Category Archives: Crime fiction and film from Thailand

Book review: Missing in Rangoon

Missing in RangoonFor well over twenty years Canadian lawyer turned crime writer Christopher G Moore has chronicled change in Thailand and the surrounding region through the character of Bangkok-based American private investigator, Vincent Calvino.

Moore has penned thirteen Calvino books. Most of them are set in Thailand, although Moore has also taken his character to Vietnam and Cambodia. In the latest instalment, Missing in Rangoon, Calvino heads to Burma or, as it is now officially known, Myanmar.

The opening pages find Calvino standing in the shell of the Lonesome Hawk Bar, one of the establishments that used to form part of Washington Square, a well known and down at heel part of expat Bangkok, recently demolished to make way for yet another of the condominiums that mark the city’s skyline. Calvino suggests to the former owner that he should consider starting over in Rangoon, a city on the make and welcoming all comers, much like Bangkok was decades ago.

Not that Calvino particularly wants to make the journey himself. He’s being pressured to travel to Burma by a disagreeable English brothel owner, who wants to hire him to find his son. The son has disappeared in country’s capital along with his Burmese girlfriend, a real head turner and the lead singer in the band the son plays in.… Read more

Book review: The Dying Beach

the-dying-beachThere’s two things I love having on this site – special guests and crime fiction set in Asia.

Today’s post has both. 

Crime writer Robert Gott was kind enough to drop by and review my partner Angela Savage’s wonderful new book, The Dying Beach.

Gott is the author of the William Power trilogy of crime-caper novels set in 1940s Australia: Good MurderA Thing of Blood, and Amongst the Dead. More recently, he also authored the crime novel The Holiday Murders, out now through Scribe Publications.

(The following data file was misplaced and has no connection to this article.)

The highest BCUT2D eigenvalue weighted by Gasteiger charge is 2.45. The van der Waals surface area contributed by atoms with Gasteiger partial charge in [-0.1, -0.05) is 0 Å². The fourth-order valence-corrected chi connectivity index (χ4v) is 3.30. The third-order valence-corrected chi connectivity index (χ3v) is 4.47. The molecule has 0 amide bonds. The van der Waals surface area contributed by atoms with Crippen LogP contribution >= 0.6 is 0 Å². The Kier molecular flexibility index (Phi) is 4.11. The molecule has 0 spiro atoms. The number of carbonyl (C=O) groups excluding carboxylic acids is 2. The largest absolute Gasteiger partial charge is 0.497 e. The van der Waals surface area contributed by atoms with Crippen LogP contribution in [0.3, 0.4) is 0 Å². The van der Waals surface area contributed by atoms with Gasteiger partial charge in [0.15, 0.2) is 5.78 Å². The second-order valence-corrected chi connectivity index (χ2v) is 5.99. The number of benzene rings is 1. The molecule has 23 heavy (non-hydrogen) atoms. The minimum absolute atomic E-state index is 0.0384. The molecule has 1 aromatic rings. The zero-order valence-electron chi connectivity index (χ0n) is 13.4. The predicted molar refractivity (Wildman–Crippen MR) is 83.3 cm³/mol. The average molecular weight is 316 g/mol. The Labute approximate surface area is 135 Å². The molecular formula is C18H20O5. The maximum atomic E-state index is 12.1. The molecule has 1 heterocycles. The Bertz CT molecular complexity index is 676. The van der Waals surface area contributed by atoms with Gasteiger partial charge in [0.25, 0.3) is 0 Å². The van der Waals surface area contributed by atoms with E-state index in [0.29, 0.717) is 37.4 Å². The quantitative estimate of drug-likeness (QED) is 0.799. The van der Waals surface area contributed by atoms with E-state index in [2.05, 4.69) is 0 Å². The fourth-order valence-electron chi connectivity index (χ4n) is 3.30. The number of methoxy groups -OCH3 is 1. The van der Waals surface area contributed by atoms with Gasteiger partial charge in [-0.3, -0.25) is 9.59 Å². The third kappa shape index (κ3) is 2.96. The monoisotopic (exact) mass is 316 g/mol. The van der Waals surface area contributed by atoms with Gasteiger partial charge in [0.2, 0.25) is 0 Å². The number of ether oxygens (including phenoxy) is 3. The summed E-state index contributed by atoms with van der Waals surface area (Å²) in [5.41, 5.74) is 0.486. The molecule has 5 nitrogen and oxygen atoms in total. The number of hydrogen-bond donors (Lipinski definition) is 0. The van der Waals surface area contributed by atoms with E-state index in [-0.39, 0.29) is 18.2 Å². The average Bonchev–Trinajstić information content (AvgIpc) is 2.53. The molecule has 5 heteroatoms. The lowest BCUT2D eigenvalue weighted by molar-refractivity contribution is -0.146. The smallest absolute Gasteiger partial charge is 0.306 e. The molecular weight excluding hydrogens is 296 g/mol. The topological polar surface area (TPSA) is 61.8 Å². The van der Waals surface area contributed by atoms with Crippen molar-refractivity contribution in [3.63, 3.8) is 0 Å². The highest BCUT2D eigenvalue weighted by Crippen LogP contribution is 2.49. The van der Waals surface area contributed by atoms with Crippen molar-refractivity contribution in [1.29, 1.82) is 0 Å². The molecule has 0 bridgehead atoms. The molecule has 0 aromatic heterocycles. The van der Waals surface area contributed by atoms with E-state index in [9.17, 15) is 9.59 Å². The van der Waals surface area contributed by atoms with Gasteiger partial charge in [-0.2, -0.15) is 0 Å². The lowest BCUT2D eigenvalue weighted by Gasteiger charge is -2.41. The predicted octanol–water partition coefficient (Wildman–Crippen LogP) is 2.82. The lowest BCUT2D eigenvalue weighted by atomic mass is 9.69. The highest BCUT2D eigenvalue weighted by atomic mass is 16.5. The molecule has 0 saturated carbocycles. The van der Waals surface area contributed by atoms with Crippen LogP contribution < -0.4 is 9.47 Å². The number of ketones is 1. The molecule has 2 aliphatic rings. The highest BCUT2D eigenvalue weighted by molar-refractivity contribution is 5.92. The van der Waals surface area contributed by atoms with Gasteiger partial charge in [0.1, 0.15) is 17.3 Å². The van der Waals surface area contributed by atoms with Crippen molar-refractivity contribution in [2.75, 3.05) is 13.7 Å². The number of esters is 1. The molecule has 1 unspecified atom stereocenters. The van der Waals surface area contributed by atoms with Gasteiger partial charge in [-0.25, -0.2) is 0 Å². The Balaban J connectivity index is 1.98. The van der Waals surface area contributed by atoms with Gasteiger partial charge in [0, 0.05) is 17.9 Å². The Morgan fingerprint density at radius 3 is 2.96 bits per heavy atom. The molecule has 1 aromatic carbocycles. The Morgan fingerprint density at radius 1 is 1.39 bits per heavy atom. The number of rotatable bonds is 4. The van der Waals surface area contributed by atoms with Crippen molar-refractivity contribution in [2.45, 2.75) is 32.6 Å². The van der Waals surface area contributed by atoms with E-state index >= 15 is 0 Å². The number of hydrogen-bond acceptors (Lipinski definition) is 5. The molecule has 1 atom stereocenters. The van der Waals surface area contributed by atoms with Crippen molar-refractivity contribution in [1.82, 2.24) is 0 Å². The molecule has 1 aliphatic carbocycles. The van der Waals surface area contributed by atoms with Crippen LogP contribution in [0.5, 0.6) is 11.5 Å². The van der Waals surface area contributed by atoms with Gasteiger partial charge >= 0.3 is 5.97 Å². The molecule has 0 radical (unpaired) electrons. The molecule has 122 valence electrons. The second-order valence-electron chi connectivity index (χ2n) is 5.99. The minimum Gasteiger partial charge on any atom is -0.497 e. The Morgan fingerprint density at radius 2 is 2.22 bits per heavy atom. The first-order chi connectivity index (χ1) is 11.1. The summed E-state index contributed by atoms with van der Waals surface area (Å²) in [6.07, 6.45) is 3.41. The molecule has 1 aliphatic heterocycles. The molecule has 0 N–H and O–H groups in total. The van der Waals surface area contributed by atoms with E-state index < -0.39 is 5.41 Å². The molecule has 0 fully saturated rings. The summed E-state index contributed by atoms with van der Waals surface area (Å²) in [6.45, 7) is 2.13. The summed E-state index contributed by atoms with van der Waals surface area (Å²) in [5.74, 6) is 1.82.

Angela Savage’s The Dying Beach, the third novel in the series featuring Jayne Keeney, is a beautifully built book. Its parts slide together smoothly, with a satisfying, elegant ‘click’ of finely-tuned logic.

Apart from the working out of the whodunit component of the plot, The Dying Beach offers insights into Thai life and culture that go far beyond information gleaned from a Lonely Planet guidebook.

Savage knows this world well enough to negotiate the thousand subtle landmines a farang, or foreigner, might step on. It is fascinating watching what Savage calls, ‘the fraught dynamics of being a foreigner’, play out. Her private detective, Jayne Keeney, speaks fluent Thai which gives her, and by extension us, privileged access to the lives of the Thai people who inhabit the book.… Read more

Marking time in the City of Angels

Check InnI always find revisiting a city I’ve lived in after a long time away a bittersweet experience.

In the mid-nineties I spent nearly six years in South East Asia, with my partner Angela Savage, mainly working as a journalist. This included a year living in Bangkok, the abbreviated Thai name for which, Krung Thep, literally means “City of Angels”.

I also made countless trips to the city to transit to other places, for visa runs and R & R breaks. There was the time I got thrown out of Vietnam for something I’d written and had to cool my heels there for several weeks.  When my partner and I used to live in the Lao capital Vientiane we used to fly down specifically to buy English language fiction books.